Innermost Stable Circular Orbit: According to Newtonian gravity, the test particles can orbit stably at some arbitrary distances from a central object. However, in general relativity, there exists an innermost stable circular orbit (often called the ISCO), inside of which, any infinitesimal perturbations to a circular orbit will lead to inspiral into the black hole.
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Classification of Black Holes:
Broadly, black holes are classified into three main categories. They are:
- Micro black holes
- Stellar mass black holes
- Supermassive black holes
Now let us learn about each of these one by one.
Micro Black Holes
Also known as quantum mechanical black holes, the micro black holes are hypothetical. The fact that black holes smaller than stellar mass can form was first theorized by Stephen Hawking in 1971. These micro black holes have a certain mass limit. According to the concept of Schwarzchild radius and Compton wavelength, the minimum mass of a micro black hole is 22 micro-grams, also known as the Planck mass.
The quantum mechanical black holes must have played an important role in the early universe in tremendous energy and density. Such black holes, however, were unstable and must have evaporated through the Hawking radiation. In 1975, Hawking showed that due to quantum mechanical effects, smaller the black hole, faster it will evaporate. So it results in a sudden burst of particles as the micro black hole suddenly explodes. Mathematics tells us that the energy required to create these micro black holes is of the order of 10^19 GeV. This is far more than the maximum energy we can achieve with current technology.
Stellar Mass Black Holes
The second in the classification of black holes is a stellar-mass black hole. These are one of the most studied black holes and unlike the micro ones, they do exist in nature. Their formation mechanism is also known to scientists. As the name suggests, a stellar-mass black hole forms when a massive star collapses. The massive stars have the potential to host full-scale fusion of heavy elements in their core. They progressively fuse elements such as carbon, neon, oxygen, silicon, sulphur and so on. In the previous article of the series, we saw how a stellar-mass black hole forms.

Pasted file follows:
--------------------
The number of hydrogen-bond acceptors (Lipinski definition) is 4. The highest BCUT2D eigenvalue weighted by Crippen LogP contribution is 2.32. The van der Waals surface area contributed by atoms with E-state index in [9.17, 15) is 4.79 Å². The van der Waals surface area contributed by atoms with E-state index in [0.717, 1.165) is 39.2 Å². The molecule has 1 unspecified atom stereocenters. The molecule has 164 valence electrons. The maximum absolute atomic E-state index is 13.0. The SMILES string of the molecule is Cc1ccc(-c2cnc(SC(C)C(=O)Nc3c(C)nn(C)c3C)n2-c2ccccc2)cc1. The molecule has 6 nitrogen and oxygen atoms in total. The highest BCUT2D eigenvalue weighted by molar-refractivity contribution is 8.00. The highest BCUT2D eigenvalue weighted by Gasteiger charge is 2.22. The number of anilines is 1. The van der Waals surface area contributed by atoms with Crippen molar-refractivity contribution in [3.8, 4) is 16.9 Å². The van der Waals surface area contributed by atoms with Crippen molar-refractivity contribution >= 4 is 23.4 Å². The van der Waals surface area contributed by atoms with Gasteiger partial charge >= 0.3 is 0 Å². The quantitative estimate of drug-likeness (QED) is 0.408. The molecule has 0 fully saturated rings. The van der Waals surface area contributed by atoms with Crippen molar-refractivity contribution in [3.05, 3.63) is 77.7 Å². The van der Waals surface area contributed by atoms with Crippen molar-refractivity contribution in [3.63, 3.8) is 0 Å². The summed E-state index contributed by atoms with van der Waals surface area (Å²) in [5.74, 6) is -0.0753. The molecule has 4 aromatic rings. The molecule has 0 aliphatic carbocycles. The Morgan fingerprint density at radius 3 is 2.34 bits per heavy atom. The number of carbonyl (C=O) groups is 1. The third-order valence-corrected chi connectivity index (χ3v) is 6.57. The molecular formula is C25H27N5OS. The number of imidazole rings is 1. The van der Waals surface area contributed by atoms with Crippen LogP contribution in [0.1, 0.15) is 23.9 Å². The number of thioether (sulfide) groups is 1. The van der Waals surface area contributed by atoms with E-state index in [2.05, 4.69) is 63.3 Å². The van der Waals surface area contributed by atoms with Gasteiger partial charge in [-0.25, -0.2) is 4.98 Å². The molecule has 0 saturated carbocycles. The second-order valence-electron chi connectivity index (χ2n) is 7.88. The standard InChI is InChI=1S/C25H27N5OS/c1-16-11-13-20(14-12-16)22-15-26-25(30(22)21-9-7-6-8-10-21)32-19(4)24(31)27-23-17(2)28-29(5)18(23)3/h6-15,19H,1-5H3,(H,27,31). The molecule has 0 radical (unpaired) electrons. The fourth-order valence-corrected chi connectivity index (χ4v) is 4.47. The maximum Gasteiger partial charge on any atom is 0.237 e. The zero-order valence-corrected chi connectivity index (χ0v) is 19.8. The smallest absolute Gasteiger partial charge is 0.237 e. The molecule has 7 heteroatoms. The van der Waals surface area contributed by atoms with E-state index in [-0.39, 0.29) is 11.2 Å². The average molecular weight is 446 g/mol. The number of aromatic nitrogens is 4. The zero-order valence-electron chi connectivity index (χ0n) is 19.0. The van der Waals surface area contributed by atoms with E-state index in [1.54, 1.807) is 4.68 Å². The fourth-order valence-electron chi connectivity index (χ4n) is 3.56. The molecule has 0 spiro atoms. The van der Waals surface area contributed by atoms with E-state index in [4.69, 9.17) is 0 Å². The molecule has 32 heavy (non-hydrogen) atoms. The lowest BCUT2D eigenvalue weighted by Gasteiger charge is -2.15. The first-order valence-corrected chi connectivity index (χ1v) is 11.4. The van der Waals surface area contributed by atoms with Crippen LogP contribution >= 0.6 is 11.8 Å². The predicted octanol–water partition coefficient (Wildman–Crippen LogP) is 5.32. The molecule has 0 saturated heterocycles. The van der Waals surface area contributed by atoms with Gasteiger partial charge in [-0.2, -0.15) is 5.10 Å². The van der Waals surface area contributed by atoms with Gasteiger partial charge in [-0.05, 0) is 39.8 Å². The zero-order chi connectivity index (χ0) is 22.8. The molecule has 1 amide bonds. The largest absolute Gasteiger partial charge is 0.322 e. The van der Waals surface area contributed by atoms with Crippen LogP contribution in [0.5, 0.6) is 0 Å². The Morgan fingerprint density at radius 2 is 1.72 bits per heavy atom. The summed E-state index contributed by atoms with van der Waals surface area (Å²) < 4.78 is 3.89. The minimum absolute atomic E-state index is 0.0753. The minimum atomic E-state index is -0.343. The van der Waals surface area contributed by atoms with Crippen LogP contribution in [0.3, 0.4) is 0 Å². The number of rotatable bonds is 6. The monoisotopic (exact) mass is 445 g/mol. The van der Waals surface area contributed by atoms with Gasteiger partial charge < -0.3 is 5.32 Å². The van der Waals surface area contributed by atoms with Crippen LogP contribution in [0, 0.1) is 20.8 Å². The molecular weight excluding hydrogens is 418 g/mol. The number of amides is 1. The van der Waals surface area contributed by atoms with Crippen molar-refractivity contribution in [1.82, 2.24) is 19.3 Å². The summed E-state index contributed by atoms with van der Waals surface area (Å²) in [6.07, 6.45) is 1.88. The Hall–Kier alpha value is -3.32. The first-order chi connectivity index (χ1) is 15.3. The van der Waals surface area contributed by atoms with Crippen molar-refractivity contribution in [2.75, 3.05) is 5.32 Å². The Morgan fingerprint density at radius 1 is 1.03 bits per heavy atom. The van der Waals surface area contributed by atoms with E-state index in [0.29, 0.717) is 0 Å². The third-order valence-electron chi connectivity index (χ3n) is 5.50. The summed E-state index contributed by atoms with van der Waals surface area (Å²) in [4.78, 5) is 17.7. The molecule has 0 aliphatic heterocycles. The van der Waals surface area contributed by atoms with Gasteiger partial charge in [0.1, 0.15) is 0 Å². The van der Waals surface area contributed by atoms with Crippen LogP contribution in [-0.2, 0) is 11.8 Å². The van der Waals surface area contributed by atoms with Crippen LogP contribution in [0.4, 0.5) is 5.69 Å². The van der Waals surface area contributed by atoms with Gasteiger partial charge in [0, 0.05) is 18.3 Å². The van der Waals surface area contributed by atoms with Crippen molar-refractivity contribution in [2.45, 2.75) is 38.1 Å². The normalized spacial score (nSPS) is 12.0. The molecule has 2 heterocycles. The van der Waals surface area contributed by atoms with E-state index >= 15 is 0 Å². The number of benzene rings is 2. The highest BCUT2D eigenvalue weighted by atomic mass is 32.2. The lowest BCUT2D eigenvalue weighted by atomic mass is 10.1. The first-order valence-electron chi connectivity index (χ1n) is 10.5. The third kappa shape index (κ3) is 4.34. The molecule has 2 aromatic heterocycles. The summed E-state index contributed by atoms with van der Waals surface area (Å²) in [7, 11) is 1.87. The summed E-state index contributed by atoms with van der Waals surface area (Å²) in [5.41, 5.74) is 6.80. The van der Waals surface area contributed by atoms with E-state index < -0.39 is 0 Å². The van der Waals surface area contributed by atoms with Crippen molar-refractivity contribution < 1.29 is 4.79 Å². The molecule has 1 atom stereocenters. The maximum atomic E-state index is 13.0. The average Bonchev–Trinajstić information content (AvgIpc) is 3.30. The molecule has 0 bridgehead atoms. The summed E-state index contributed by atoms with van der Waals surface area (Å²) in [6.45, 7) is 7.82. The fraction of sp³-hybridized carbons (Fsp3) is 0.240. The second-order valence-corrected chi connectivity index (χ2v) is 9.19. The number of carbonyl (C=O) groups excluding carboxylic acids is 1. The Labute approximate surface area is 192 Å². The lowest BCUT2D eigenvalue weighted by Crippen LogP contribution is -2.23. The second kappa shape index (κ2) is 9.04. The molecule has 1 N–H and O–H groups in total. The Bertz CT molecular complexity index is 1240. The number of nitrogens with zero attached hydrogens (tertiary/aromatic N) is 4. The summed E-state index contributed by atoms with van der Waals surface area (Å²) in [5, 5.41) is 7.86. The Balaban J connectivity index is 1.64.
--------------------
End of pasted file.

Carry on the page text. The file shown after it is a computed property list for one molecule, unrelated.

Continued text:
Once this alpha ladder reaches nickel-56, the reaction chain stops. The further fusion of nickel into zinc isn’t thermodynamically favorable. This causes the core to shut down. In such a scenario, the star collapses under its own gravity. If the star is quite massive, nothing can halt this collapse and the star is crushed into a black hole.
Supermassive Black Holes
As the name indicates, the supermassive black holes are the largest black holes that are found at the centers of the galaxies. They can be a billion times as massive as the Sun. But these black holes can have a density less than that of water. The reason is simple: the Schwarzchild radius of the black hole is directly proportional to its mass and the volume is proportional to the cube of the radius. This makes density to be inversely proportional to the square of the mass. Hence, more the mass, less is the density of the black hole.
Also, the tidal force of such a black hole is very less. The tidal force on a body at the event horizon is likewise inversely proportional to the square of the mass. Thus a person on the surface of the Earth and one at the event horizon of a 10 million M? (10 million solar masses) black hole experience about the same tidal force between their head and feet.
The mechanism through which such bizarre objects take birth is still a mystery and an open field of research in Astrophysics. There are several hypotheses. One hypothesis is that the seeds are black holes of tens or perhaps hundreds of solar masses that are left behind by the explosions of massive stars and grow by accretion of matter. Some scientists also speculate that the stellar-mass black holes formed from the death of the first stars in the universe could have given way to such supermassive black holes. The correct explanation, however, is yet to come.
Detection of Black holes: